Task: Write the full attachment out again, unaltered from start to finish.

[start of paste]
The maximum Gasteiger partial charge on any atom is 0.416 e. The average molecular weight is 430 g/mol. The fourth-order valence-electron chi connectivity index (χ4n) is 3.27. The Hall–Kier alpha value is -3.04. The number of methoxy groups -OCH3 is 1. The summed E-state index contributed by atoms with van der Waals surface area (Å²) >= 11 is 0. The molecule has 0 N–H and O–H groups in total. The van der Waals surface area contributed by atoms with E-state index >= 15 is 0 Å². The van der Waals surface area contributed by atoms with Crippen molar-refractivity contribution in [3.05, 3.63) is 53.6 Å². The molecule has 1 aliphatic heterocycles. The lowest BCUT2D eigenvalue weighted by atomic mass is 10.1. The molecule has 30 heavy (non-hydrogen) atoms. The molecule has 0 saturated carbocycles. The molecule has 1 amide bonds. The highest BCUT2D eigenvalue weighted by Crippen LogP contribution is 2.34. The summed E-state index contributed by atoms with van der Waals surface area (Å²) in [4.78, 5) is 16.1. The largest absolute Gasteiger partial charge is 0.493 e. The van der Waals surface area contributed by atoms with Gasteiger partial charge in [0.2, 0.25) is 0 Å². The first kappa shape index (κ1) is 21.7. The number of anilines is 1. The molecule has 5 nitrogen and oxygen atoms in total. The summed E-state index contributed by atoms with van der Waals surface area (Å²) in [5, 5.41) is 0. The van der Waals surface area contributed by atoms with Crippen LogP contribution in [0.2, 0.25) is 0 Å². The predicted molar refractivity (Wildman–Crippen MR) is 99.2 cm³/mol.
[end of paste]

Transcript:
The maximum Gasteiger partial charge on any atom is 0.416 e. The average molecular weight is 430 g/mol. The fourth-order valence-electron chi connectivity index (χ4n) is 3.27. The Hall–Kier alpha value is -3.04. The number of methoxy groups -OCH3 is 1. The summed E-state index contributed by atoms with van der Waals surface area (Å²) >= 11 is 0. The molecule has 0 N–H and O–H groups in total. The van der Waals surface area contributed by atoms with E-state index >= 15 is 0 Å². The van der Waals surface area contributed by atoms with Crippen molar-refractivity contribution in [3.05, 3.63) is 53.6 Å². The molecule has 1 aliphatic heterocycles. The lowest BCUT2D eigenvalue weighted by atomic mass is 10.1. The molecule has 30 heavy (non-hydrogen) atoms. The molecule has 0 saturated carbocycles. The molecule has 1 amide bonds. The highest BCUT2D eigenvalue weighted by Crippen LogP contribution is 2.34. The summed E-state index contributed by atoms with van der Waals surface area (Å²) in [4.78, 5) is 16.1. The largest absolute Gasteiger partial charge is 0.493 e. The van der Waals surface area contributed by atoms with Gasteiger partial charge in [0.2, 0.25) is 0 Å². The first kappa shape index (κ1) is 21.7. The number of anilines is 1. The molecule has 5 nitrogen and oxygen atoms in total. The summed E-state index contributed by atoms with van der Waals surface area (Å²) in [5, 5.41) is 0. The van der Waals surface area contributed by atoms with Crippen LogP contribution in [0.2, 0.25) is 0 Å². The predicted molar refractivity (Wildman–Crippen MR) is 99.2 cm³/mol.